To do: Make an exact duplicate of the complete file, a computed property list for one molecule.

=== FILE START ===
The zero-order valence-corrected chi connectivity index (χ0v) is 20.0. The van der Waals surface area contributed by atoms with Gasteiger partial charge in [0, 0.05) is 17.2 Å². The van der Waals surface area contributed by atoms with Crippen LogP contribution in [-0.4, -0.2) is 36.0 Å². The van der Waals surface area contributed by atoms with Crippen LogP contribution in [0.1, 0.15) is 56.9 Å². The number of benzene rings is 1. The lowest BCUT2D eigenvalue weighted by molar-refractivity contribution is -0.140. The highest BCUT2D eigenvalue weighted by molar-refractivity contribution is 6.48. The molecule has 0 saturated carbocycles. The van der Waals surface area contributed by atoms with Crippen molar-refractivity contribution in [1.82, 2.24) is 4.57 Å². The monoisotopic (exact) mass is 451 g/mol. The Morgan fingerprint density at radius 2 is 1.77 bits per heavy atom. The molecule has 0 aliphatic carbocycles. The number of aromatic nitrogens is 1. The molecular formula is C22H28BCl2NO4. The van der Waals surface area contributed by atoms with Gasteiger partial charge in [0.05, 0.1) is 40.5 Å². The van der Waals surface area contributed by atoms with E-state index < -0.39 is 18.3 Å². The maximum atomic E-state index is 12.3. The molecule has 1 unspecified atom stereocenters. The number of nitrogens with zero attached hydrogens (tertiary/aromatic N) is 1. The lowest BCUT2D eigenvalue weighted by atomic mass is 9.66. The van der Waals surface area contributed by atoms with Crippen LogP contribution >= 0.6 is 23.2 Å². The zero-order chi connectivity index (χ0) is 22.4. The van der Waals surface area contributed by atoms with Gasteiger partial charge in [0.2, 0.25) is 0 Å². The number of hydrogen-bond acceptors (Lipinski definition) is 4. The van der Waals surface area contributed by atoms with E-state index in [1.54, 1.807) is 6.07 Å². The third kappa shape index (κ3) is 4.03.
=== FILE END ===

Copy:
The zero-order valence-corrected chi connectivity index (χ0v) is 20.0. The van der Waals surface area contributed by atoms with Gasteiger partial charge in [0, 0.05) is 17.2 Å². The van der Waals surface area contributed by atoms with Crippen LogP contribution in [-0.4, -0.2) is 36.0 Å². The van der Waals surface area contributed by atoms with Crippen LogP contribution in [0.1, 0.15) is 56.9 Å². The number of benzene rings is 1. The lowest BCUT2D eigenvalue weighted by molar-refractivity contribution is -0.140. The highest BCUT2D eigenvalue weighted by molar-refractivity contribution is 6.48. The molecule has 0 saturated carbocycles. The van der Waals surface area contributed by atoms with Crippen molar-refractivity contribution in [1.82, 2.24) is 4.57 Å². The monoisotopic (exact) mass is 451 g/mol. The Morgan fingerprint density at radius 2 is 1.77 bits per heavy atom. The molecule has 0 aliphatic carbocycles. The number of aromatic nitrogens is 1. The molecular formula is C22H28BCl2NO4. The van der Waals surface area contributed by atoms with Gasteiger partial charge in [0.05, 0.1) is 40.5 Å². The van der Waals surface area contributed by atoms with E-state index < -0.39 is 18.3 Å². The maximum atomic E-state index is 12.3. The molecule has 1 unspecified atom stereocenters. The number of nitrogens with zero attached hydrogens (tertiary/aromatic N) is 1. The lowest BCUT2D eigenvalue weighted by atomic mass is 9.66. The van der Waals surface area contributed by atoms with Crippen LogP contribution >= 0.6 is 23.2 Å². The zero-order chi connectivity index (χ0) is 22.4. The van der Waals surface area contributed by atoms with Gasteiger partial charge in [0.2, 0.25) is 0 Å². The number of hydrogen-bond acceptors (Lipinski definition) is 4. The van der Waals surface area contributed by atoms with E-state index in [1.54, 1.807) is 6.07 Å². The third kappa shape index (κ3) is 4.03.